The use of arterial lines was also recorded at multiple stages in this process. It was found that 1936 (15.7%) of the total 12,308 surgical procedures involved patients with an arterial line. General anesthesia was performed in 1898 cases (98.0%). Mechanical ventilation was used in 1847 cases (95.4%) with a VT ≥8 mL/kg in 1182 cases (61.1%) and a PEEP ≤5 cm H2O in 1091 cases (56.4%). Of this value, 72 cases (3.7%) involved patients with cardiac arrhythmias causing them to be excluded. In all, 1019 patients (52.6%) were found to have normal sinus rhythm as well as all of the above-mentioned conditions of application.
The results from our study show that 39% of the patients undergoing an anesthesiology procedure from January 1, 2009 to December 31, 2009 in our institution presented all conditions of application for the use of dynamic variables of fluid responsiveness based on cardiopulmonary interactions (77% noninvasively [ΔPOP] and 23% invasively [ΔPP]). In all patients with an arterial line, 53% presented all conditions of application of ΔPP.
In conclusion, our study found that 39% of the patients undergoing surgical procedures in the operating room in our institution from January 1, 2009 to December 31, 2009 met the criteria for the monitoring of fluid responsiveness using noninvasively measured ΔPOP. Of the patients with arterial catheters, 53% met the criteria for the monitoring of ΔPP.
1. Marik PE, Cavallazzi R, Vasu T, Hirani A. Dynamic changes in arterial waveform derived variables and fluid responsiveness in mechanically ventilated patients: a systematic review of the literature. Crit Care Med 2009;37:2642–7
2. Michard F. Changes in arterial pressure during mechanical ventilation. Anesthesiology 2005;103:419–28
3. Aboy M, McNames J, Thong T, Phillips CR, Ellenby MS, Goldstein B. A novel algorithm to estimate the pulse pressure variation index deltaPP. IEEE Trans Biomed Eng 2004;51:2198–203
4. Auler JO Jr, Galas F, Hajjar L, Santos L, Carvalho T, Michard F. Online monitoring of pulse pressure variation to guide fluid therapy after cardiac surgery. Anesth Analg 2008;106:1201–6
5. Cannesson M, Slieker J, Desebbe O, Bauer C, Chiari P, Hénaine R, Lehot JJ. The ability of a novel algorithm for automatic estimation of the respiratory variations in arterial pulse pressure to monitor fluid responsiveness in the operating room. Anesth Analg 2008;106:1195–2000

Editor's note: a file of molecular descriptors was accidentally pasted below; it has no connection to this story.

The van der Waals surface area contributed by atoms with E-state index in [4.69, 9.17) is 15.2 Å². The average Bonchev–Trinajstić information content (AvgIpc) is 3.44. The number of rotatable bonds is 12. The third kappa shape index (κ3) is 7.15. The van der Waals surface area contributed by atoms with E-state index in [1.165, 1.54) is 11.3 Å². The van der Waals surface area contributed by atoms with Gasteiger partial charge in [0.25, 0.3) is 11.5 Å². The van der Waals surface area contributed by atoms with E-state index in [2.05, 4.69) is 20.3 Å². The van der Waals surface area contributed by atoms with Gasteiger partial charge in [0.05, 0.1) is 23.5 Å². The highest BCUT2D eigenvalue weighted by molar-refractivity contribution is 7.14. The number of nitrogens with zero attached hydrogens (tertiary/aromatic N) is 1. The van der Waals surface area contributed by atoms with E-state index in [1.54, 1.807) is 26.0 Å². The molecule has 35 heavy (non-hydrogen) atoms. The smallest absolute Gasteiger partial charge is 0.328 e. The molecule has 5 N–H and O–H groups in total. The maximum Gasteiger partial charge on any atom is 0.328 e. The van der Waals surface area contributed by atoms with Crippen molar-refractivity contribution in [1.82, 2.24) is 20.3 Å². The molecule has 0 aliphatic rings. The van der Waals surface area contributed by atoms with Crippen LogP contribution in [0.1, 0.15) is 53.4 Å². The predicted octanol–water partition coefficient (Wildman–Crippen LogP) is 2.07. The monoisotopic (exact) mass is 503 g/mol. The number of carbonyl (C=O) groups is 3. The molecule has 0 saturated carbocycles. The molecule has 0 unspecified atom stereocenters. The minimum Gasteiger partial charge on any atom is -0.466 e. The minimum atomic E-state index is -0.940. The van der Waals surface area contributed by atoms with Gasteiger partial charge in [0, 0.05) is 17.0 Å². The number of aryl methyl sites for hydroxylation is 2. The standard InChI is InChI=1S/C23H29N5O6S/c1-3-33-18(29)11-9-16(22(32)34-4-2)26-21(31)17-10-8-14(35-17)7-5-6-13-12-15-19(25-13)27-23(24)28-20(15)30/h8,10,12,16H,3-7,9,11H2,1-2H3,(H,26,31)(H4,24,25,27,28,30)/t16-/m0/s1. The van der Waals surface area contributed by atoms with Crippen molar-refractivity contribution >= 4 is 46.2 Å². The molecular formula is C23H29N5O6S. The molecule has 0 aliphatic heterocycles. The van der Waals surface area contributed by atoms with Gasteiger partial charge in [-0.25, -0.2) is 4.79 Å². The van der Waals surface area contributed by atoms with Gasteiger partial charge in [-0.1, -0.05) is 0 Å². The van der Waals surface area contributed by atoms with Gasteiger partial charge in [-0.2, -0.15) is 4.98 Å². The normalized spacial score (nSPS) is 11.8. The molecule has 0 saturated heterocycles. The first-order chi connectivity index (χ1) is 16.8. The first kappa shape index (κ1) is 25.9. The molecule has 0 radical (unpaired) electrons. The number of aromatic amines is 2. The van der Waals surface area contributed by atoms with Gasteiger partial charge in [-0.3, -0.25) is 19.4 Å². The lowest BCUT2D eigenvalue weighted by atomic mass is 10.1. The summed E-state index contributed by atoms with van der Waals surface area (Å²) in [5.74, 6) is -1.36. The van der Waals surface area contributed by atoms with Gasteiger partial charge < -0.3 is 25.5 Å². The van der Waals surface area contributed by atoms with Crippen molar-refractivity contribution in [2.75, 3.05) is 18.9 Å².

6. Pestel G, Fukui K, Hartwich V, Schumacher PM, Vogt A, Hiltebrand LB, Kurz A, Fujita Y, Inderbitzin D, Leibundgut D. Automatic algorithm for monitoring systolic pressure variation and difference in pulse pressure. Anesth Analg 2009;108:1823–9
7. Lopes MR, Oliveira MA, Pereira VO, Lemos IP, Auler JO Jr, Michard F. Goal-directed fluid management based on pulse pressure variation monitoring during high-risk surgery: a pilot randomized controlled trial. Crit Care 2007;11:R100
8. Buettner M, Schummer W, Huettemann E, Schenke S, van Hout N, Sakka SG. Influence of systolic-pressure-variation-guided intraoperative fluid management on organ function and oxygen transport. Br J Anaesth 2008;101:194–9
9. Cannesson M. Arterial pressure variation and goal-directed fluid therapy. J Cardiothorac Vasc Anesth 2009;24:487–97
10. De Backer D, Pinsky MR. Can one predict fluid responsiveness in spontaneously breathing patients? Intensive Care Med 2007;33:1111–3
11. Charron C, Fessenmeyer C, Cosson C, Mazoit JX, Hebert JL, Benhamou D, Edouard AR. The influence of tidal volume on the dynamic variables of fluid responsiveness in critically ill patients. Anesth Analg 2006;102:1511–7
12. De Backer D, Heenen S, Piagnerelli M, Koch M, Vincent JL. Pulse pressure variations to predict fluid responsiveness: influence of tidal volume. Intensive Care Med 2005;31:517–23
13. Desebbe O, Boucau C, Farhat F, Bastien O, Lehot JJ, Cannesson M. The ability of pleth variability index to predict the hemodynamic effects of positive end-expiratory pressure in mechanically ventilated patients under general anesthesia. Anesth Analg 2010;110:792–8
14. Desebbe O, Cannesson M. Using ventilation induced plethysmographic variations to optimize patient fluid status. Curr Opin Anaesthesiol 2008;21:772–8
15. Reuter DA, Goepfert MS, Goresch T, Schmoeckel M, Kilger E, Goetz AE. Assessing fluid responsiveness during open chest conditions. Br J Anaesth 2005;94:318–23
16. Landsverk SA, Hoiseth LO, Kvandal P, Hisdal J, Skare O, Kirkeboen KA. Poor agreement between respiratory variations in pulse oximetry photoplethysmographic waveform amplitude and pulse pressure in intensive care unit patients. Anesthesiology 2008;109:849–55
17. Duperret S, Lhuillier F, Piriou V, Vivier E, Metton O, Branche P, Annat G, Bendjelid K, Viale JP. Increased intra-abdominal pressure affects respiratory variations in arterial pressure in normovolaemice and hypovolaemic mechanically ventilated pigs. Intensive Care Med 2007;33:163–71
18. Mayer J, Boldt J, Beschmann R, Stephan A, Suttner S. Individualized intraoperative patient optimization using uncalibrated arterial pressure waveform analysis in higher risk patients undergoing major abdominal surgery. Eur J Anaesthesiol 2009;26:3A–P4-3
19. De Backer D, Taccone FS, Holsten R, Ibrahimi F, Vincent JL. Influence of respiratory rate on stroke volume variation in mechanically ventilated patients. Anesthesiology 2009; 110:1092–7
SM participated in the design of the study, collected the data, and drafted the manuscript. JR and SV collected the data and helped to draft the manuscript. MC conceived and designed the study, analyzed the data, performed the statistical analysis and final approval of the manuscript. All authors read and approved the final manuscript.